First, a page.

Because there is substantially no reduction in the cross-sectional area across each of the crimped closed sections 27, the cross-sectional area throughout the length of the flotation tubing is constant. The material of the aluminum tubing referred to above, the Alcoa Alloy 5050-0 material, has a work-hardening, tensilestrength-lowering when the tensile forces exerted across it exceed 21 X pound per square inch. The

0.125 inch outer diameter aluminum tubing used in our example has a cross-sectional area sufficient to provide a 165 pound tensile strength before work hardening begins. Therefore, even the small diameter aluminum used in the instant example has more than sufficient strength for serving as the structural member reaching between a submersible and a small tethered vehicle. in addition, the highly satisfactory, electrically conductive properties of the aluminum tubing are advantageously exploited in this design. Larger diarnetered or thicker walled tubings as well as multi-conductor cables utilizing such compartmented tubing are adaptable for being the tensile load bearing member under more adverse conditions.

In all adaptations where the constant-buoyancy advantages of relatively high-displacement compartmented tubing 23 is employed, it is necessary to provide a void-free conformal rubber or plastic insulation.

22 of uniform outer shape which electrically insulates the tubing. Selecting polyethylene or polyisoprene as the insulation 22 allows sufficient flexibility, protects the electrical signal carrying flotation tubing 23, and meets the conventional requirements for good cable design. Because of its relatively low specific gravity of 0.91 to 0.93 additional buoyancy is provided. Also, multiple, but electrically isolated, conductors 11 are laminated or molded into the plastic insulation should the need arise. Outer sheath l6 and shielding 17 are optional.

in all of the disclosed embodiments neutral buoyancy is ensured by the routine sizing and location of discrete flotation elements not influenced by changing ambient pressures. Since there is no common fluid connection between adjacent elements or compartments, should one of them become damaged, it is that oneand that one alone that is flooded or rendered unserviceable.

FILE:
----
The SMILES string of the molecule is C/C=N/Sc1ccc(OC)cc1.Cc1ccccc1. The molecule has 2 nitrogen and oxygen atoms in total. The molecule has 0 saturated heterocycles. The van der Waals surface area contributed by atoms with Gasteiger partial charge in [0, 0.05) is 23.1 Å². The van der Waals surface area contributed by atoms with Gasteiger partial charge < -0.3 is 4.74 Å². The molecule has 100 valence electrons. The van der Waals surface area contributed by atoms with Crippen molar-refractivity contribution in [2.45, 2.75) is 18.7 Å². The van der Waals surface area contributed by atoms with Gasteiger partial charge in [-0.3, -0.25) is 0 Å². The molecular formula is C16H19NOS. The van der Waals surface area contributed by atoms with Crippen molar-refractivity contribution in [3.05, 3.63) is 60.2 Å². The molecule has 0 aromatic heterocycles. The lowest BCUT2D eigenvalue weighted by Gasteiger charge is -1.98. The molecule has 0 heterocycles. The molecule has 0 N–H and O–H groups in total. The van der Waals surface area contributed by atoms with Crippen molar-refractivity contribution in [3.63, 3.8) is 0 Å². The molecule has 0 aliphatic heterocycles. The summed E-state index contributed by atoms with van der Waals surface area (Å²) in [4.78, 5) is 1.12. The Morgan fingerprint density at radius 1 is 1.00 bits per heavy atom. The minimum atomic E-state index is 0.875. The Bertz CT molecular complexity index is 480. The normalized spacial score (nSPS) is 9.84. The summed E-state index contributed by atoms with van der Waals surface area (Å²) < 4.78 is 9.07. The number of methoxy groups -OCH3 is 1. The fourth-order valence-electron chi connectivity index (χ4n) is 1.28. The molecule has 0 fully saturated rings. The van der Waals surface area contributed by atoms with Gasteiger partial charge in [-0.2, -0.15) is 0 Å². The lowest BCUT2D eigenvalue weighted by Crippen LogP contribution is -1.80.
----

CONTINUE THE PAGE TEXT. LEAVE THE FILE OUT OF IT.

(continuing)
A hybrid design is shown in FlG. 5. lnthis design, a flotation tubing 23 is substituted in place of wire or fiber glass rope 10 of the embodiment of P16. 1. The flotation tubing will assist the helically mounted flotation strip 12 in providing buoyancy and will also provide an additional channel for power or data. Functioning in conjunction with a shielding 17 the flotation tubing also introduces a coaxial cable capability with no sacrifice in complexity.

Another combination of flotation elements shown in FIG. 5 modifies the embodiment shown in FIG. 2. in this modification the buoying capacity of flotation core 18 is augmented by a juxtaposed flotation tubing 23. Here again, the flotation tubing provides buoyancy and an additional channel for power or data.

Both the flotation core and the flotation tubing could be added in either modification depicted in FIGS. 5 or 6 should the need arise. With the foregoing teachings in mind, any combination of electrical cables, fiber optic bundles, hydraulic lines, flotation strips, cores or What is claimed is:

1. A cable for marine applications comprising:

means for providing continuous tensile strength having a flexibility to allow use of reels and curved storage and for additionally providing an electrical conductor;

means encasing the providing means disposed on said providing means for electrically insulating, waterproofing and mechanically protecting it for ease in handling and satisfactory hydrodynamic characteristics; and

means defining a plurality of discrete buoyant sections longitudinally spaced within the encasing means and co-axially disposed about the providing means protecting it from external damage, said buoyant sections are syntactic foam elements particularly sized to ensure neutral buoyancy in water of a stated specific gravity and fabricated for being relatively non-deformable by changing ambient pressures and a compliant strip is interposed between said buoyant sections to allow flexibility.

2. A cable according to claim 1 in which said buoyant sections are mounted on a backing strip prior to cable assembly.

3. A cable according to claim 2 in which said compliant strip is optionally mounted on said backing strip.

4. A cable according to claim 1 in which said providing means includes a wire rope enabling said continuous tensile strength and insulated wires functioning as said electrical conduit.